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Anti-LGBTQ Group Protests at SCOTUS, Vows to End Marriage Equality

Peter LaBarbara
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Members of Americans for Truth About Homosexuality are also gunning for the proposed Equality Act, which would ban anti-LGBTQ discrimination nationally.

An anti-LGBTQ hate group took to the steps of the U.S. Supreme Court Wednesday to call for marriage equality to be overturned and promised to challenge the Equality Act in court.

At a rally featuring supposed ex-gay and ex-trans speakers, Americans for Truth About Homosexuality founder Peter LaBarbera stood in front of a rainbow-colored sign calling for justices to "Repeal Obergefell."

"Four years ago today, the Supreme Court of the United States imposed homosexual so-called 'marriage' on the nation," LaBarbera said, according to right-wing site LifeSite News. "The Supreme Court did something that it did not have the authority to do, which is to redefine marriage. This tragic ruling is immoral, unconstitutional, and imperious."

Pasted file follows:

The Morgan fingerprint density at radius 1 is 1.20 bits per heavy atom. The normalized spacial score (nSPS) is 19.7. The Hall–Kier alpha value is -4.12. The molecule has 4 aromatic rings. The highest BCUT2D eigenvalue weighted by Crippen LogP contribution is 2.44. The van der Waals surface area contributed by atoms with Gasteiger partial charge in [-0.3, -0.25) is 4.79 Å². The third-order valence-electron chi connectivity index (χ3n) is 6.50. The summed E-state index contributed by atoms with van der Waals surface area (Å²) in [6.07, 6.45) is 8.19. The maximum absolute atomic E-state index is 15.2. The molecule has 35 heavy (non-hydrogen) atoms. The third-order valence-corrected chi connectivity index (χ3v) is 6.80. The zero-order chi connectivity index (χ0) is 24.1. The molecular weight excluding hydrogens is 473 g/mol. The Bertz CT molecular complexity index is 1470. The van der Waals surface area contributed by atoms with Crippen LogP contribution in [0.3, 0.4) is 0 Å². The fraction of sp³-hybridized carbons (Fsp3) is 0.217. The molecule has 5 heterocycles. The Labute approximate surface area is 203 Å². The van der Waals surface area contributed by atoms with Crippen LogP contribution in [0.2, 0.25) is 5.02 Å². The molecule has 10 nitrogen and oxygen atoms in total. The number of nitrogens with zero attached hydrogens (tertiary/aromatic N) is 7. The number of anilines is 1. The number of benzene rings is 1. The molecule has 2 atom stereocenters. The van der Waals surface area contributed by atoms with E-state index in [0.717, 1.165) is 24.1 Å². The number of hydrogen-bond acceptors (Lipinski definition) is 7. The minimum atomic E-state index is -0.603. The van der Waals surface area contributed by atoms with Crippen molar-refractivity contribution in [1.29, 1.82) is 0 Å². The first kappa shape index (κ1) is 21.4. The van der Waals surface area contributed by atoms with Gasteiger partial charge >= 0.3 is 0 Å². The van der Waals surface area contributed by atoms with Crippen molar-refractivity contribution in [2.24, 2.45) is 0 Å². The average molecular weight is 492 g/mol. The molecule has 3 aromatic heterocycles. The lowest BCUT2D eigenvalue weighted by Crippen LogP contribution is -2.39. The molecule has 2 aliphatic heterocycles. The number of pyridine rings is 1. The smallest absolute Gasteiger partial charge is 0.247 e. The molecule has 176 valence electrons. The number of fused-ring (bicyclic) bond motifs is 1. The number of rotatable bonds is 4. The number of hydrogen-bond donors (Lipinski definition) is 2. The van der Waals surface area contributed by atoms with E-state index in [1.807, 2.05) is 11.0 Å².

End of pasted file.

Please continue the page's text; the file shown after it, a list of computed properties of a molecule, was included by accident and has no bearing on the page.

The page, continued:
The infamous homophobe also cited the 50th anniversary of the Stonewall uprising and promised to expose the "truth" about the LGBTQ movement. But LaBarbera definitely has his sights set on nullifying marriage equality.

"We want to make Obergefell notorious as Roe v. Wade," he said. Antigay social conservatives like LaBarbera are encouraged by the addition of two conservatives, Neil Gorsuch and Brett Kavanaugh, to the high court.

LaBarbera vowed to continue seeking legal challenges not just against the marriage ruling but to stop the Equality Act, which would ban anti-LGBTQ workplace and housing discrimination.

That legislation, which has been passed by the U.S. House, "would turn a sexual sin into a supposed civil right," according to LaBarbera.

The AFTAH group has a long history in court, and in 2010 had its tax-exempt status revoked. The Southern Poverty Law Center has classified the organization as a hate group. Indeed, a number of virulently antigay figures including homophobic preacher and politician Scott Lively spoke at the event.

Many activists laid out their legal objections to the Equality Act, saying they would legally challenge whether rights for LGBTQ citizens can be enshrined in law. Lawyers for the group said they would challenge the idea that people were born gay and deal with whether they could leave "the lifestyle."

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